Mnookin: I don’t know. I’m glad you think I’m doing those things well. From my perspective, it often feels like I’m treading water, especially on big projects. Figuring out time management is something I need to improve. Part of it is figuring out what’s most important or what’s non-negotiable and making sure that you are able to do those things, instead of just working on whatever’s in front of you.

You can’t do everything, so you need to prioritize. I try to be a little bit selective in terms of where I devote my time.

CB: I’m curious about the MIT gig. You were a successful reporter and author. Why did you decide to take a university position?

Mnookin: That’s an easy one to answer: health care. I truly do love teaching, and it was a great opportunity, but a real animating factor was that I have a family – my wife is a writer also – and I felt more confident going forward if one of us had a job with benefits and a regular salary.

On top of that, it’s kind of insane what a great job it is. It’s intellectually stimulating and also gives me time to do other work. I promised myself that taking the job wouldn’t prevent me from being a journalist.

CB: Have you found that there are unexpected benefits to teaching? Has it influenced your reporting or writing in any way?

Mnookin: That’s an interesting question. I’m not sure if it’s influenced my writing. But I think one benefit is that, when talking to someone else about how to do this job, it makes me think more deliberately about how I do this job – whether it’s about writing, or structuring stories, or interviewing or whatever. Actually, I think it’s influenced my organization, because that’s something I work on a lot with my students.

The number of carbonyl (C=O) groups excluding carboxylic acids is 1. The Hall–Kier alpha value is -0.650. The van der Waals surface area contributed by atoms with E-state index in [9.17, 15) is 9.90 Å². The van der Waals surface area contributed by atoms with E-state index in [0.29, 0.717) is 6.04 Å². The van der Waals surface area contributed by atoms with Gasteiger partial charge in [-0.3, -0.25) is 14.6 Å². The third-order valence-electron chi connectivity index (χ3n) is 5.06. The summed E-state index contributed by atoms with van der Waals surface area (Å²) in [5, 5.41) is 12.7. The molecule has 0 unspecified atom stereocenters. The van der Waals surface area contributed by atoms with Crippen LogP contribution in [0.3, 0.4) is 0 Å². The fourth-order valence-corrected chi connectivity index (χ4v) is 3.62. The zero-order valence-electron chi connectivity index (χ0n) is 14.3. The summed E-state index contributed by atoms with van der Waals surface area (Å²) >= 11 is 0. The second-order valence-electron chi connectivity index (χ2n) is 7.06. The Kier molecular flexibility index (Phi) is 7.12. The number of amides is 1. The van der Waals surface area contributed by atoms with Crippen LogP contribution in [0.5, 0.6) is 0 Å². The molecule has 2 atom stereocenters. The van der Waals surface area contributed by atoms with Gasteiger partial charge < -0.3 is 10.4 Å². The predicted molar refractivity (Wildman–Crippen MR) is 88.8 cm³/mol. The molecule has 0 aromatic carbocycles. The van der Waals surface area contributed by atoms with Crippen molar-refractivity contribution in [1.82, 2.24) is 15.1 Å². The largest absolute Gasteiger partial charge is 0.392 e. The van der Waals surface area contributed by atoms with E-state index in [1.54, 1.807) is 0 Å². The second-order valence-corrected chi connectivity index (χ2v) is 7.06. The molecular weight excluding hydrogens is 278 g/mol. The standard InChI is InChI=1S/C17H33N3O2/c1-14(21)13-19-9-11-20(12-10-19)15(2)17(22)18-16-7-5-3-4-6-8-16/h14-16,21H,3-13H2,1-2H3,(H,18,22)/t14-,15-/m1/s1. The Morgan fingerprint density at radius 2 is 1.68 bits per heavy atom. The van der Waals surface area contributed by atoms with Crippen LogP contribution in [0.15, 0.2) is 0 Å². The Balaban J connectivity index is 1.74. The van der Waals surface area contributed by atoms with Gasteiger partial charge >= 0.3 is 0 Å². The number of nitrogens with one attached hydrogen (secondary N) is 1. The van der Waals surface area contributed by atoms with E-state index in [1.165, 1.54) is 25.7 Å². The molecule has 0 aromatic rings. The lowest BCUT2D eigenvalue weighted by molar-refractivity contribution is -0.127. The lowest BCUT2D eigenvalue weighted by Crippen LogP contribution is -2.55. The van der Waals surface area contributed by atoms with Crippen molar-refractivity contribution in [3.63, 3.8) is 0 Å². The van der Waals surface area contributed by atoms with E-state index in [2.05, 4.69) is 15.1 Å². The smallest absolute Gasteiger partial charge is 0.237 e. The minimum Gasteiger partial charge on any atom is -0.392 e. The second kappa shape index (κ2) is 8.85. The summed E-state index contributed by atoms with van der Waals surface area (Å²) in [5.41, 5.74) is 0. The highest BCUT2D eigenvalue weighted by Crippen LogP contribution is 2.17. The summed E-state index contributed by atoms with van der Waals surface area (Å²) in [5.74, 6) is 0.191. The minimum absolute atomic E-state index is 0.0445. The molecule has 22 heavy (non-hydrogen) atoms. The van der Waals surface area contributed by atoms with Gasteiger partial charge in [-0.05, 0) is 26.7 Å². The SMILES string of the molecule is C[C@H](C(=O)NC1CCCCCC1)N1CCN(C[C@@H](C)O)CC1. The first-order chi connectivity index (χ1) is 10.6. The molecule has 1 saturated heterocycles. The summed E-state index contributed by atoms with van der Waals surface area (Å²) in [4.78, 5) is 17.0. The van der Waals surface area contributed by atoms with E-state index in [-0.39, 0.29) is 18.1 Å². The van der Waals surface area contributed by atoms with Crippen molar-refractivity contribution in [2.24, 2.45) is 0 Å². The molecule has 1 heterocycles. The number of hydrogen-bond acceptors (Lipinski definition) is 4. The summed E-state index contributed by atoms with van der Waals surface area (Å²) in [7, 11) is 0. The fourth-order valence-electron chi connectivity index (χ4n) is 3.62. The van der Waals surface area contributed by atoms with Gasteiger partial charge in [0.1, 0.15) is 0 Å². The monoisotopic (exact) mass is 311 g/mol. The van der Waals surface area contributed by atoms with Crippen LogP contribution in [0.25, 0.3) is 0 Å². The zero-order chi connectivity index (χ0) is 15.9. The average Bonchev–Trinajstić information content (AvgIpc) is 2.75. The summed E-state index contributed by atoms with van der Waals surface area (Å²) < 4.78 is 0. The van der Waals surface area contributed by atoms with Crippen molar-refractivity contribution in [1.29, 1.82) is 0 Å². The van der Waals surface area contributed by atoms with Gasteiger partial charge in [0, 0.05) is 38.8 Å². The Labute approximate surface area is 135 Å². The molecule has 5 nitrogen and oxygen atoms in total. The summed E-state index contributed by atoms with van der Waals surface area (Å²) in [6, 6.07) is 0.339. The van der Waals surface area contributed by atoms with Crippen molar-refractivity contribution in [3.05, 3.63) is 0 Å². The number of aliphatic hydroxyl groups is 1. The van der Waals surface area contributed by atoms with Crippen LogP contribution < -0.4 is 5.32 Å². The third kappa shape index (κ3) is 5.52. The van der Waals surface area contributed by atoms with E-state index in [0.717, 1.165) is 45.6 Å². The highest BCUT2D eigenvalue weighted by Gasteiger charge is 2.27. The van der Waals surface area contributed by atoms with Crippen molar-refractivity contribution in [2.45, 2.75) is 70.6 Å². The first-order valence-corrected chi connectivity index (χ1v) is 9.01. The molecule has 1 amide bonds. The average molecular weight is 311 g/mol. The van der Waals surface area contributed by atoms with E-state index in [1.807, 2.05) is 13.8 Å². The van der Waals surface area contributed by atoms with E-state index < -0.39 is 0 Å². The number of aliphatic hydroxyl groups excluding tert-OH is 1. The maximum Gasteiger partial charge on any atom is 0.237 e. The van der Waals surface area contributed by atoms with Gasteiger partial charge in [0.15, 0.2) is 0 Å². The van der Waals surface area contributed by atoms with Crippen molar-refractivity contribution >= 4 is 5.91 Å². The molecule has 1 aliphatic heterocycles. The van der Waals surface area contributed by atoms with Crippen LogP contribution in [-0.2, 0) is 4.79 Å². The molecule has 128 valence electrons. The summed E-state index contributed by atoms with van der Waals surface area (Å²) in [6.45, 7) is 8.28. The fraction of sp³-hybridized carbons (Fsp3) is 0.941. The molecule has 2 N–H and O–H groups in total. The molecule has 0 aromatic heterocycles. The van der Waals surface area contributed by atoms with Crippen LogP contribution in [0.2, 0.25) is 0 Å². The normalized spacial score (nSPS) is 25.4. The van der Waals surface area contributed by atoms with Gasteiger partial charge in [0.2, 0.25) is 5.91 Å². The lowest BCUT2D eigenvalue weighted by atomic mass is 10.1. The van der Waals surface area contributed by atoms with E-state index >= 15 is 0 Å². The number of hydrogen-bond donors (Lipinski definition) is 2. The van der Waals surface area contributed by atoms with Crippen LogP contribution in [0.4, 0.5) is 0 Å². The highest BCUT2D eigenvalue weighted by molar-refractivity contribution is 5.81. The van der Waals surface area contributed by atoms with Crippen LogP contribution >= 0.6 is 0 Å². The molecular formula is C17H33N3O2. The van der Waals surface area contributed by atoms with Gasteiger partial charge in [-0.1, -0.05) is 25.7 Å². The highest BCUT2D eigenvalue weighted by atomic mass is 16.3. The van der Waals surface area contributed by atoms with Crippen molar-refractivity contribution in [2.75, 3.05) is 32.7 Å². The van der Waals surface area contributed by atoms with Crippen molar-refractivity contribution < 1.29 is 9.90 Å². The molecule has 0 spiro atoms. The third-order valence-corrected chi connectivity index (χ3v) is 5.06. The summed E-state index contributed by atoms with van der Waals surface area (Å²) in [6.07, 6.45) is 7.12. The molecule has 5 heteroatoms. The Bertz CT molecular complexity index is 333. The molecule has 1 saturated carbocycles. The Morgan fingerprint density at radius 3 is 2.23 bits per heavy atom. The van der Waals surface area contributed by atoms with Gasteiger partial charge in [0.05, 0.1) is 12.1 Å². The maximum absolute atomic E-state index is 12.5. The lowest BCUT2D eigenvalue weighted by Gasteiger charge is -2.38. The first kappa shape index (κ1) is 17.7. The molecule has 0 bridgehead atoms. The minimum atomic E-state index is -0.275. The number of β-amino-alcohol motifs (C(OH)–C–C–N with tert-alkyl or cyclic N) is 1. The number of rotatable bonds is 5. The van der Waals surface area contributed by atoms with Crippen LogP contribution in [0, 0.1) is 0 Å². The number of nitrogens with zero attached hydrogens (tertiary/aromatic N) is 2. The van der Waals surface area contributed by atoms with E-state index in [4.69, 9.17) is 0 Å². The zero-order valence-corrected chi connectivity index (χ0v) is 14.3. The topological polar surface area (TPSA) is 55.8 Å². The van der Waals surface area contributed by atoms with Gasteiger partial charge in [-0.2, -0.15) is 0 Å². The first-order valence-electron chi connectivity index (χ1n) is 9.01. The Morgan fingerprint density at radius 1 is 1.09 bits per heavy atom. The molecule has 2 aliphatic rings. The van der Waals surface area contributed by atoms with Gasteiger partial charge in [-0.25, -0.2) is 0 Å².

CB: Here’s a question on behalf of novice freelancers everywhere: Do you still have story ideas that get shot down by editors?

Mnookin: Of course! All the time. Often times I’m pitching ideas that are sort of longer ideas that aren’t as pegged to breaking news, so there’s not the same kind of urgency. Sometimes I’ll sit on an idea for a while and then pitch it someone else.

I had a piece that was rejected a couple years ago, and I kind of thought, OK, I’ll regroup and pitch it somewhere else—but I sat on it for a while, and then someone else wrote about it for The New York Times Magazine. That happens a lot.

CB: What’s your advice for freelance reporters trying to break in to major news outlets?

Mnookin: Right now it’s definitely a buyer’s market. There are a lot of really good writers out there, and the space for good writing – depending on how you look at it – is probably shrinking as opposed to expanding. It’s tough. In general, the best thing to do is try to find some personal connection. That doesn’t mean you’ll get an assignment, but it means that at least the right person will see the pitch, and the pitch will get judged on its merits.

If you’re going to make a blind pitch, never try to be humorous in your pitch letter. It’s a situation where people aren’t expecting humor, so it doesn’t always register right away. It might get you remembered, but probably not in a positive way.

Always try to be concise, and do your basic research beforehand to make sure that publication hasn’t done that story in the past year or two – and that their competitors haven’t either.

I’ve been in that position as an editor, and editors have more things to do than they have time to do them. You don’t want to give editors a quick way to dismiss you.

CB: Okay, the last question is about your work as a music critic in the 1990s. Of all the music stories you wrote, which one was your favorite, and why?

Mnookin: I did a couple of stories about [Morphine singer/guitarist] Mark Sandman. I interviewed him a couple times over a couple of years and the band altogether at least once. We got to know each other a little bit, and in some ways he was an incredibly intimidating interview. He didn’t want to deal with any bullshit, understandably, so was very quick to cut you off. But once he knew you were sort of taking things seriously, he was just so interesting and smart and willing to engage – he’d go well beyond the sort of traditional celebrity interview.

Also, I got to work some with Joey Ramone, and that was obviously a lot of fun. I got to MC a show that he was doing, and that was incredibly cool.